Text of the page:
Boyuan grew up in Yinchuan, a city in central China, surrounded by a vast desert. He displayed a great interest in art but also proved to have a talent for maths and physics, which prompted him to enrol at the university of Xi’an, a few hundred kilometres away, to study architecture.

At the department there were rumours of a student who had made the leap to Europe, to TU Delft to be precise, and that was his next step. His graduation project was a design for mobile, cheaply and quickly built relief housing in the aftermath of an earthquake in a semi-arid landscape.

‘I have never experienced a major earthquake, but my grandfather’s stories were impressive. I designed huts with walls made out of a pair of corrugated steel plates with local soil tamped in between.’

After his return to China he worked at an architectural firm in Beijing, where he was part of the team that designed and built a theatre within the span of a single year. It was an exciting experience to be close to this process, but he understood that being an architect in China involved a great deal of routine jobs, and did not offer much in terms of research and creativity. The pressure to perform was also very high.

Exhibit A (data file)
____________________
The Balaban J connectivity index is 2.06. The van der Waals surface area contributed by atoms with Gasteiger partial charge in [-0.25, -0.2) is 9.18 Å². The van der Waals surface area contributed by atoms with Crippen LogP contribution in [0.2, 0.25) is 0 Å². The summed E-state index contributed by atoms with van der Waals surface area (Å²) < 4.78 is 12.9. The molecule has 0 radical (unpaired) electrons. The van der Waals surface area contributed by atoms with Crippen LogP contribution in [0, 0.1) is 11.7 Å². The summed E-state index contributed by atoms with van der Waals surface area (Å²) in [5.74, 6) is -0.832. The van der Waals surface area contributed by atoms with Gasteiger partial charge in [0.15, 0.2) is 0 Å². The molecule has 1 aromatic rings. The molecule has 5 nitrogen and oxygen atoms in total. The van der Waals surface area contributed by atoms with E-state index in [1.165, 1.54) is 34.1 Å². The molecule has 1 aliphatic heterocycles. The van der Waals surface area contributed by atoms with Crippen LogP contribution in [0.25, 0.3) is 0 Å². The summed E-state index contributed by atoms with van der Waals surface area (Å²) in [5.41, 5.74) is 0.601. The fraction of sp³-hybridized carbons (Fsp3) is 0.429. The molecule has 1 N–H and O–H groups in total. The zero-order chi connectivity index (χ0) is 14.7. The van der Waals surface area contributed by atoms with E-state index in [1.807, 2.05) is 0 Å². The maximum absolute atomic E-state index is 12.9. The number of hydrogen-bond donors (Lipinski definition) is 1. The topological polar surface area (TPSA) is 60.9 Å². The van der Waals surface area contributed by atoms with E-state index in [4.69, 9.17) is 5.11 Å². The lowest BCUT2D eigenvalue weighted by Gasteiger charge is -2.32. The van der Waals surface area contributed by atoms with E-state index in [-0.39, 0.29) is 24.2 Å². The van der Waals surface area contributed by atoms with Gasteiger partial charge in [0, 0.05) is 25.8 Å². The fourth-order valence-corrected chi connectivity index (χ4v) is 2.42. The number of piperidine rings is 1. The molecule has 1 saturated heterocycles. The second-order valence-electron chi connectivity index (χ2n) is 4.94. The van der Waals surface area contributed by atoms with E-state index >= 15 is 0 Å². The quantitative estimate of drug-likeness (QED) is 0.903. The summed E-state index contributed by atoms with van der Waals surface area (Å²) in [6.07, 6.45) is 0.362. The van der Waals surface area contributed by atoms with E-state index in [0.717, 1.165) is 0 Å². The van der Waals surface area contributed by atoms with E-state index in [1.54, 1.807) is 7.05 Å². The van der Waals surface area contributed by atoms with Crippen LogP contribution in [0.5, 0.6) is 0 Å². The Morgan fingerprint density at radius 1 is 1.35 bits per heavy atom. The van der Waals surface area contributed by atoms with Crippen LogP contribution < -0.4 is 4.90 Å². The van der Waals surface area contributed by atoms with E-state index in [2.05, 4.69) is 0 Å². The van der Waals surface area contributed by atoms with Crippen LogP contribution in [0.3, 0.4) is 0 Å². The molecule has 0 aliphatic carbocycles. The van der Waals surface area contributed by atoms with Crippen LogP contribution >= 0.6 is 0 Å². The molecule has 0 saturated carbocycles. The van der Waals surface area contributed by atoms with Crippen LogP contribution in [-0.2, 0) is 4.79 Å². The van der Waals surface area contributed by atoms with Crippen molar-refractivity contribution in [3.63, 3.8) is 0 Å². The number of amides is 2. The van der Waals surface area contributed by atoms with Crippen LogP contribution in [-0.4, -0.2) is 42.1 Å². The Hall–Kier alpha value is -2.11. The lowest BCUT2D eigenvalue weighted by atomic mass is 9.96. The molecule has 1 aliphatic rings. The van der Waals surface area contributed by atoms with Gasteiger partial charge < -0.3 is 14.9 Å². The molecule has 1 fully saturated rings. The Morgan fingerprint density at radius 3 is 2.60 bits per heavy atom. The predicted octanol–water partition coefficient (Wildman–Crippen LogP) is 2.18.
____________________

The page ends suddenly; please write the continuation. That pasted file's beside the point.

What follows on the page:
Boyuan had attended a lecture by visiting architect Ralph Kieft in Delft on bridge design, so he was familiar with ZJA. Here he can work as an architect in an ideal way: in close contact with the construction process, with the opportunity to contribute his own ideas and make intuitive sketches. It also gives him a chance to learn more about parametric design.

‘I do not have a lot of spare time, but I am learning Dutch, which is quite a challenge. And I’d like to do more with 3D printing, which I have used in the past. I produced candlestick holders and I would like to continue making that sort of thing.’